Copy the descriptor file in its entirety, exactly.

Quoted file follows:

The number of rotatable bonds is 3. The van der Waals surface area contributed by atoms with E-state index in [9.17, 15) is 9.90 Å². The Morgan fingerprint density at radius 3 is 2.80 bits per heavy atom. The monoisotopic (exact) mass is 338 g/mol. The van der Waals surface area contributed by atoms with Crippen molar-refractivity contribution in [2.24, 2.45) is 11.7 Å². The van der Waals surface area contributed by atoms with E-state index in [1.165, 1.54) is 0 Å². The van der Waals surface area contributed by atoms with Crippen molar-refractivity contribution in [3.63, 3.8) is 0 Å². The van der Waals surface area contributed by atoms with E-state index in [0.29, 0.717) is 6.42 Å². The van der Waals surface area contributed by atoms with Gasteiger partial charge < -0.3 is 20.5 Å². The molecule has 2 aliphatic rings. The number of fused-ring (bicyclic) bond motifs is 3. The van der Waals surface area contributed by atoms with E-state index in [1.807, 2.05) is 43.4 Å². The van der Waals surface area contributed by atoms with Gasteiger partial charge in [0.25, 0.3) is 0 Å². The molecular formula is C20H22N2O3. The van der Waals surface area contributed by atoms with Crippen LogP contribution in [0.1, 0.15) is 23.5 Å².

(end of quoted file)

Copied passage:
The number of rotatable bonds is 3. The van der Waals surface area contributed by atoms with E-state index in [9.17, 15) is 9.90 Å². The Morgan fingerprint density at radius 3 is 2.80 bits per heavy atom. The monoisotopic (exact) mass is 338 g/mol. The van der Waals surface area contributed by atoms with Crippen molar-refractivity contribution in [2.24, 2.45) is 11.7 Å². The van der Waals surface area contributed by atoms with E-state index in [1.165, 1.54) is 0 Å². The van der Waals surface area contributed by atoms with Crippen molar-refractivity contribution in [3.63, 3.8) is 0 Å². The van der Waals surface area contributed by atoms with E-state index in [0.29, 0.717) is 6.42 Å². The van der Waals surface area contributed by atoms with Gasteiger partial charge < -0.3 is 20.5 Å². The molecule has 2 aliphatic rings. The number of fused-ring (bicyclic) bond motifs is 3. The van der Waals surface area contributed by atoms with E-state index in [1.807, 2.05) is 43.4 Å². The van der Waals surface area contributed by atoms with Gasteiger partial charge in [0.25, 0.3) is 0 Å². The molecular formula is C20H22N2O3. The van der Waals surface area contributed by atoms with Crippen LogP contribution in [0.1, 0.15) is 23.5 Å².